About 1,300 British nationals have arrived in Cyprus after being evacuated from Lebanon on a Royal Navy ship.
Bulwark's staff were charged with entertaining the children
Shortly after HMS Bulwark arrived in Limassol, Foreign Office minister Lord Triesman visited the vessel to thank the crew for their hard work.
He said the passengers finally felt safe after having been through "a hell of a trauma".
The evacuees will fly back to the UK from RAF Akrotiri later, joining the hundreds who have already returned.
The violence was sparked last week when Hezbollah militants captured two Israeli soldiers.
The UK has refused to back calls from the United Nations for an immediate ceasefire.
Foreign Secretary Margaret Beckett told the BBC that a more durable and long-term solution needed to be found.
And she denied claims that intervention by the US could stop the bloodshed.
"The people who have the answer to a stop of violence, now this minute, in their hands, are the people who hold those kidnapped Israeli soldiers," she said.
Anti-war protesters are planning 11 demonstrations in cities around the UK this weekend to register their opposition to Israel's actions in Lebanon.
Meanwhile, local authorities are preparing for the return of the evacuees, with various council teams prepared to meet them at a reception centre in Gatwick Airport.
Ministers have confirmed that dual nationals will have the same entitlements as British citizens when they arrive in the country.
And the prime minister's spokesman praised the "magnificent efforts" of the Royal Navy in evacuating 3,000 people so far.
Evacuated Britons on HMS Bulwark were joined by several hundred foreign nationals.
The boredom of their 12-hour journey was relieved by screenings of Harry Potter films in the officers' quarters and handouts of sweets.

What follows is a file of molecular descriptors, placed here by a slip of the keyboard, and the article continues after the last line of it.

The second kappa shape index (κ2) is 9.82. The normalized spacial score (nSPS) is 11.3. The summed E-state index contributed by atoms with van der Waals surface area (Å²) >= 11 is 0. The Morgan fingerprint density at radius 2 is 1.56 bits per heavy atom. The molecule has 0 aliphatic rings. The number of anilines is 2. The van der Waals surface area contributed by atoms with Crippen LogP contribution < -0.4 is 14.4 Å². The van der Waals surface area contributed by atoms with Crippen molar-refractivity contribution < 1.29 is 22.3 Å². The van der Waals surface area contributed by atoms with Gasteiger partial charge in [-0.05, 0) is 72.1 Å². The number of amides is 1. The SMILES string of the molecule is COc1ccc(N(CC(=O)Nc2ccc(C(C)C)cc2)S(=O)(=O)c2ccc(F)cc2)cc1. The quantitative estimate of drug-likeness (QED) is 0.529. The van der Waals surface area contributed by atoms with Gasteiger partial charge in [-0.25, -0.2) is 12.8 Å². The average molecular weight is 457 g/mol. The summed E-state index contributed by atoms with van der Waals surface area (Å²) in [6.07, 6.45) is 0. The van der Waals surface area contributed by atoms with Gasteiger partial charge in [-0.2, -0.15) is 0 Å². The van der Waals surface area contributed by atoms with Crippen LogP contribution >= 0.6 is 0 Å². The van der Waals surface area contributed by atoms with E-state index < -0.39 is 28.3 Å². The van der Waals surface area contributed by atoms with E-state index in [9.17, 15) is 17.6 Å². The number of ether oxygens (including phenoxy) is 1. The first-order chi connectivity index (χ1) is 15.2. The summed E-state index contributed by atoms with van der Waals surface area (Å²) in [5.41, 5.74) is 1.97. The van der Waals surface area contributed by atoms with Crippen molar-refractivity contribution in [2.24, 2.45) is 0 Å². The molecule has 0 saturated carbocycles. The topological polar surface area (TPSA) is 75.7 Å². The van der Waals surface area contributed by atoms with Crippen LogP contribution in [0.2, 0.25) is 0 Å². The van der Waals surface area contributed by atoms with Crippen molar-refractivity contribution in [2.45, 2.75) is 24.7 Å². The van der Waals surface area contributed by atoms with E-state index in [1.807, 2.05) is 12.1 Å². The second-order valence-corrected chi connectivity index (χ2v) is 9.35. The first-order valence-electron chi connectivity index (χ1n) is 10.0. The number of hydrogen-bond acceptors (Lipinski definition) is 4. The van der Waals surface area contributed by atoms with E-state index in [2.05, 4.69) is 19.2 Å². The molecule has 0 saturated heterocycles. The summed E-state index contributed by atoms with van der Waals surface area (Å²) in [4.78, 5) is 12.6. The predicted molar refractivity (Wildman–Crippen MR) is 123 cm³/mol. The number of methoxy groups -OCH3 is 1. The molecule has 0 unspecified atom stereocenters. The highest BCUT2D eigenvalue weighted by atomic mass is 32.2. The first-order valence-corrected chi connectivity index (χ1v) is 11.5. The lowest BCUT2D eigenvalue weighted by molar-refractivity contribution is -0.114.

Captain Clive Johnstone said the passage had gone "excellently".
"It has been quite fun, the crew have got the immediate interaction with the passengers and hopefully people will have had a good experience."
Among those who tried to board the ships was radical preacher Omar Bakri Mohammed, who was banned from Britain last year.
He said he had been turned back by officials because he did not have a British passport.
Friday's rescue efforts came a day after HMS York transported hundreds of people from the country.
Others who were trapped in the southern port of Tyre, which has been hit by Israeli air-strikes, were being evacuated on a UN-chartered ferry.
Some 687 British nationals have already returned to Britain after being rescued from Lebanon.
Angela Quartermaine, a 23-year-old student from Macclesfield in Cheshire, was among 60 evacuees who touched down at Manchester Airport early on Friday and said her experience had been "surreal".
"I never thought I would want to get back to Beirut, but now my life has changed," she said.
Trudy Hindi, a 41-year-old mother of three, was also evacuated to Cyprus and is waiting to return to her home in Bridgend, south Wales.
She said bombs had landed close to where she and her daughters were staying which was "pretty frightening".
She said she was glad to leave, but that leaving her frail parents-in-law in Lebanon had been "really hard".
More than 330 Lebanese people and 34 Israelis have died in fighting in the past ten days. Most of the fatalities have been civilians.
The UK Foreign Office can be contacted on 020 7008 1500, or the embassy in Beirut on +961 1 990400.